Quantum Lyrics was very similar. I was trying to wrap my mind around what was going on with myself because my father had just died, and I was still trying to put things together and deal with that. And someone suggested — Ellen Bryant Voight, actually— that I write about it. I was resisting it. And then, like now, I still like to generate out in public— I’ll be at a coffee shop or somewhere—and I was living in Greensboro and they still had Borders [books]. I was at a Borders and I had my earbuds in and I was doing my thing. And I got up to walk around for a little while because I’d been sitting for too long, and they had — you know, I’m a comic book geek — they had a comic book rack and I started to look at the comics. And as I was looking at the comics my curiosity started growing around the physics inside the comics. There’s a comic book writer named Geoff Johns, and I was reading this Green Lantern that Geoff Johns had written. And if you know anything about comic book writing, he’s a very, sort of, philosophical writer of comics. And that issue — just something about it—grabbed me emotionally. When I went back to sit down and write I couldn’t get it out of my head; I started writing about comic book superheroes. And then I went on to write more about physics. And I was still writing this book and working on it and I ended up getting a solid-state physicist at The University of Minnesota who helped me finish the book, like just checking the physics and I was able to have these conversations with him about it. At that point, I was at the University of Texas and he was just invaluable in the process. But I had no idea that’s what I was going to end up doing when I started out with the book.
And then with The Cineaste, you know, I was writing these poems that were ekphrastic poems, but they had nothing to do with film. They were other kinds of art. And once again I was not satisfied with that process. I’m not even going to go into what I thought I was writing about, it was just about art. And these pieces, they were not satisfying to me. And in between that time, I was spending a lot of time watching movies. I had this thing called Mubi — mubi.com— it’s like a Netflix for independent classic foreign films — I would just binge watch those films. And I would also watch films that kind of had some kind of connection to my past in some way or another. You know, re-watching American Gigolo, re-watching The Red Balloon, re-watching Killer Sheep, things like that. And I realized, This is all I really care about right now, I’m not really thinking about this other stuff. And then I thought, What would happen if I just engage this and start dealing with this? In the interim, I got turned onto Oscar Micheaux. And I thought, Man, I just want to know more about this guy, so I ended up going to South Dakota, finding his homestead, and doing this research again. And that’s how that came about. I kind of stumble into them in a way.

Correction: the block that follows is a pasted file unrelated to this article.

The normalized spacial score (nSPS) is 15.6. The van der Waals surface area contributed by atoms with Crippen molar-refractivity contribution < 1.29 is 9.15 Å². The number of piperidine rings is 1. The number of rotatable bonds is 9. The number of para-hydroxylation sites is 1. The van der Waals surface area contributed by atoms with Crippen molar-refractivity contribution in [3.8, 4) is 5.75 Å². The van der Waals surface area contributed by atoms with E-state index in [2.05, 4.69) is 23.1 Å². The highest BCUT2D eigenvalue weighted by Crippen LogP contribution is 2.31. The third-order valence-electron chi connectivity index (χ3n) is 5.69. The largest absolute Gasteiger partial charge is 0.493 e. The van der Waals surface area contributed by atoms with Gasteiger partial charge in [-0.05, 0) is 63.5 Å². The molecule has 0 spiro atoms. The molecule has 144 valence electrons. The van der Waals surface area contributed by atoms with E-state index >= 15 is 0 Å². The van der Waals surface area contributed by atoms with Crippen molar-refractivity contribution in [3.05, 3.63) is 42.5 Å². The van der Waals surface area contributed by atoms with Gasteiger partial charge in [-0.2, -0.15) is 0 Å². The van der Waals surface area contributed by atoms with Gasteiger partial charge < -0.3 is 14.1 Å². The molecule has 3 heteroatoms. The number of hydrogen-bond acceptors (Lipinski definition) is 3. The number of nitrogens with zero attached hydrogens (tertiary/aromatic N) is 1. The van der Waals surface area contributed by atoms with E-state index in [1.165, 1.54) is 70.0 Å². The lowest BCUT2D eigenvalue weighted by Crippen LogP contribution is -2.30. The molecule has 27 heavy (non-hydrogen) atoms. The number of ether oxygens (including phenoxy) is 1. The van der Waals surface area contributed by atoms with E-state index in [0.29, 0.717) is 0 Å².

I did have a question about ekphrasis and the skill and a challenge of writing into and about another art form, right? You have to engage the structures there, or think about, rather, how to engage them. So what are some of the things you found structurally intriguing that clearly influenced the book?